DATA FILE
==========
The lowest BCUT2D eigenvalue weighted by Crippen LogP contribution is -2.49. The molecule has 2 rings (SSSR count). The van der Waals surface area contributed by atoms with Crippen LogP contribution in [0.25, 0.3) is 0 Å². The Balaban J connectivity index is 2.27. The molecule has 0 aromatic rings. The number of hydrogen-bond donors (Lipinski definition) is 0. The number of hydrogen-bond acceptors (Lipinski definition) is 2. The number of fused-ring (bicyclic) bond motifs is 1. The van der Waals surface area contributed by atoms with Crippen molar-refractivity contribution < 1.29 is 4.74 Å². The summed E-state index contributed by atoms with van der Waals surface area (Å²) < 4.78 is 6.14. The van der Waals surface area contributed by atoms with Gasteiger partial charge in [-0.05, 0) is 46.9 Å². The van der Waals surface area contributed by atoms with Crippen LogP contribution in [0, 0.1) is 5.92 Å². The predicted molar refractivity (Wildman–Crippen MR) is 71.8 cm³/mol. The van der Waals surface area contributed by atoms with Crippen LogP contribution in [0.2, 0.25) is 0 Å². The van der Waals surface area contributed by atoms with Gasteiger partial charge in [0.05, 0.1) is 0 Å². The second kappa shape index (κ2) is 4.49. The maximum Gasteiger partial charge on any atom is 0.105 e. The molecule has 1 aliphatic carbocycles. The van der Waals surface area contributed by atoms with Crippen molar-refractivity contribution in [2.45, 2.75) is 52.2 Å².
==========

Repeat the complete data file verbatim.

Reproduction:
The lowest BCUT2D eigenvalue weighted by Crippen LogP contribution is -2.49. The molecule has 2 rings (SSSR count). The van der Waals surface area contributed by atoms with Crippen LogP contribution in [0.25, 0.3) is 0 Å². The Balaban J connectivity index is 2.27. The molecule has 0 aromatic rings. The number of hydrogen-bond donors (Lipinski definition) is 0. The number of hydrogen-bond acceptors (Lipinski definition) is 2. The number of fused-ring (bicyclic) bond motifs is 1. The van der Waals surface area contributed by atoms with Crippen molar-refractivity contribution < 1.29 is 4.74 Å². The summed E-state index contributed by atoms with van der Waals surface area (Å²) < 4.78 is 6.14. The van der Waals surface area contributed by atoms with Gasteiger partial charge in [-0.05, 0) is 46.9 Å². The van der Waals surface area contributed by atoms with Crippen LogP contribution in [0, 0.1) is 5.92 Å². The predicted molar refractivity (Wildman–Crippen MR) is 71.8 cm³/mol. The van der Waals surface area contributed by atoms with Crippen LogP contribution in [0.2, 0.25) is 0 Å². The van der Waals surface area contributed by atoms with Gasteiger partial charge in [0.05, 0.1) is 0 Å². The second kappa shape index (κ2) is 4.49. The maximum Gasteiger partial charge on any atom is 0.105 e. The molecule has 1 aliphatic carbocycles. The van der Waals surface area contributed by atoms with Crippen molar-refractivity contribution in [2.45, 2.75) is 52.2 Å².